• 44. Empiricism
    • 45. What is a defined process?
    • 46. What is an empirical process?
    • 47. • Defined process – Deterministic – Control inputs and outputs • Empirical process – Stochastic – Imperfectly defined – Unpredictable results – Requires inspection and adaptation Defined and Empirical Process
    • 48. How is Scrum based on an empirical process?
    • 49. • Inspect • Adapt • Transparency (open) The three legs of Scrum’s empirical process
    • 50. Inspect http://www.flickr.com/photos/gsfc/6377207021/
    • 51. What should the Sprint Backlog show?
    • 52. • Show what is being worked on, by whom • Sometimes shows effort left to complete Items on the Sprint Backlog
    • 53. What is the Sprint Burndown chart?
    • 54. • Initial work estimated • Current work remaining Sprint Burndown is a comparison
    • 55. Adapt http://www.flickr.com/photos/shvmoz/2310971713/
    • 56. What is the Product Backlog?
    • 57. How is the Product Backlog described and how does the Product Backlog contents change over time?
    • 58. • Fulfill the product vision – User needs – Anything else • Detail tied to position – Increased detail, higher position – Less detail, lower position • Contents change over time The Product Backlog is an Ordered and emerging list
    • 59. When are the Sprint Backlog and Burndown chart updated, by whom and why?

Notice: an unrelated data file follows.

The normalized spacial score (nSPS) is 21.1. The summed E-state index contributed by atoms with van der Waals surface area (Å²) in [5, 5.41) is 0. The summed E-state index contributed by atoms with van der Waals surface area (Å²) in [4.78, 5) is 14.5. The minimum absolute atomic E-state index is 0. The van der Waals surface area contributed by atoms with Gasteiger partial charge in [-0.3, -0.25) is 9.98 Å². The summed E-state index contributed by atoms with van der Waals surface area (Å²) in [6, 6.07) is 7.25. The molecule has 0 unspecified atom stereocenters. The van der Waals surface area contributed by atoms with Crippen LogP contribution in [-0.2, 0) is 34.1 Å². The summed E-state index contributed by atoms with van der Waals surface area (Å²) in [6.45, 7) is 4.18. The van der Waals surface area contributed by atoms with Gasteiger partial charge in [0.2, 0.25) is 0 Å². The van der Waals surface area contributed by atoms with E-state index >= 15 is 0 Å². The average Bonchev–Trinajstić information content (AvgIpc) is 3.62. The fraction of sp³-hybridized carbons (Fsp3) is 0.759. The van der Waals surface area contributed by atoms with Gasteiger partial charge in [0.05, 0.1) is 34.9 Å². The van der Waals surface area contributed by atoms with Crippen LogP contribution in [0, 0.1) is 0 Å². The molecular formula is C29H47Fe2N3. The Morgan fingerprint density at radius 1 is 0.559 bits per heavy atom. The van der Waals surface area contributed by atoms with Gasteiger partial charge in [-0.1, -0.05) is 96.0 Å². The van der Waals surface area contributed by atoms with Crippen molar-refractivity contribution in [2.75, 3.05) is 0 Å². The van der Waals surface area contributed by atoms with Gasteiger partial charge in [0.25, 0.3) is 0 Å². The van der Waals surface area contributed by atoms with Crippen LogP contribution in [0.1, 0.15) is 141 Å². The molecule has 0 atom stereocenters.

• 60. • By the Team • See progress • Make adjustments Sprint Backlog and Burndown are updated daily
    • 61. Transparent http://www.flickr.com/photos/lrargerich/3113367809/
    • 62. Why should the Product Backlog be refined, by whom, and how often?
    • 63. • To be ready for the next Sprint • Define a Sprint slice • Confirm acceptance criteria • the whole Team can participate Product Backlog refinement happens periodically and JIT
    • 64. What are the Sprint Backlog’s two main purposes?
    • 65. • Detailed view of the Team’s expected work • Tool for the team to manage itself during the Sprint Purpose of the Sprint Backlog
    • 66. Games (Process) throw of the dice by christmasstockimages.com
    • 67. Who estimates the work, and in what manner?
    • 68. • Made in the simplest, most consistent and most realistic manner possible • Scrum does not require any specific estimation techniques Estimates are the responsibility of the Team
    • 69. • For each meeting, describe – The objective of the meeting and required outcomes. – Who participates in the meeting. – When the meeting occurs. – How long the meeting is allowed to last. – Any necessary inputs for the meeting.
    • 70. What is the Sprint Planning meeting?
    • 71. What is the Daily Scrum meeting?
    • 72. What is the Sprint Review meeting?
    • 73. What is the Sprint Retrospective meeting?
    • 74. Values http://www.flickr.com/photos/ensh/6204837462/
    • 75. What are the five Scrum values?